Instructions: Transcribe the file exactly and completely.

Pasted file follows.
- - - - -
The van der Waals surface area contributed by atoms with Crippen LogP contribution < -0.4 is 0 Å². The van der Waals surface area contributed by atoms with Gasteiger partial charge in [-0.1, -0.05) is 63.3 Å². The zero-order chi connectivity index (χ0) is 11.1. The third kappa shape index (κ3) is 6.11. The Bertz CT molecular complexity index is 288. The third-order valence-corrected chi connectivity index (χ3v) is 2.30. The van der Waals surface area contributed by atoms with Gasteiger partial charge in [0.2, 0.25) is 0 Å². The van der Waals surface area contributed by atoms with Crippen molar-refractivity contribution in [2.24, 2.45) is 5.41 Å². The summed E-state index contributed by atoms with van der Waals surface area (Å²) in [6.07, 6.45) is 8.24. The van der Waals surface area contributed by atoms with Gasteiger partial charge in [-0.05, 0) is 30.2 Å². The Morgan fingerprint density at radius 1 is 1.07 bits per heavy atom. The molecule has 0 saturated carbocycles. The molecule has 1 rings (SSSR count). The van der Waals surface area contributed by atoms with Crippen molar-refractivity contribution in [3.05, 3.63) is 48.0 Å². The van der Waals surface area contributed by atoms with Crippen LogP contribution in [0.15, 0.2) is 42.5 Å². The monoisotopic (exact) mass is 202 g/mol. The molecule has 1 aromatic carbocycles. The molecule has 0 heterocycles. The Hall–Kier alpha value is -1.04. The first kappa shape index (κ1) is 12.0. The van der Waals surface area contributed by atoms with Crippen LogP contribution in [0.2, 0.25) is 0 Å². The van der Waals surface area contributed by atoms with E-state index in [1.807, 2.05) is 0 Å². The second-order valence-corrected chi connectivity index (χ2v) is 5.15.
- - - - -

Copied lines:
The van der Waals surface area contributed by atoms with Crippen LogP contribution < -0.4 is 0 Å². The van der Waals surface area contributed by atoms with Gasteiger partial charge in [-0.1, -0.05) is 63.3 Å². The zero-order chi connectivity index (χ0) is 11.1. The third kappa shape index (κ3) is 6.11. The Bertz CT molecular complexity index is 288. The third-order valence-corrected chi connectivity index (χ3v) is 2.30. The van der Waals surface area contributed by atoms with Gasteiger partial charge in [0.2, 0.25) is 0 Å². The van der Waals surface area contributed by atoms with Crippen molar-refractivity contribution in [2.24, 2.45) is 5.41 Å². The summed E-state index contributed by atoms with van der Waals surface area (Å²) in [6.07, 6.45) is 8.24. The van der Waals surface area contributed by atoms with Gasteiger partial charge in [-0.05, 0) is 30.2 Å². The Morgan fingerprint density at radius 1 is 1.07 bits per heavy atom. The molecule has 0 saturated carbocycles. The molecule has 1 rings (SSSR count). The van der Waals surface area contributed by atoms with Crippen molar-refractivity contribution in [3.05, 3.63) is 48.0 Å². The van der Waals surface area contributed by atoms with Crippen LogP contribution in [0.15, 0.2) is 42.5 Å². The monoisotopic (exact) mass is 202 g/mol. The molecule has 1 aromatic carbocycles. The molecule has 0 heterocycles. The Hall–Kier alpha value is -1.04. The first kappa shape index (κ1) is 12.0. The van der Waals surface area contributed by atoms with Crippen LogP contribution in [0.2, 0.25) is 0 Å². The van der Waals surface area contributed by atoms with E-state index in [1.807, 2.05) is 0 Å². The second-order valence-corrected chi connectivity index (χ2v) is 5.15.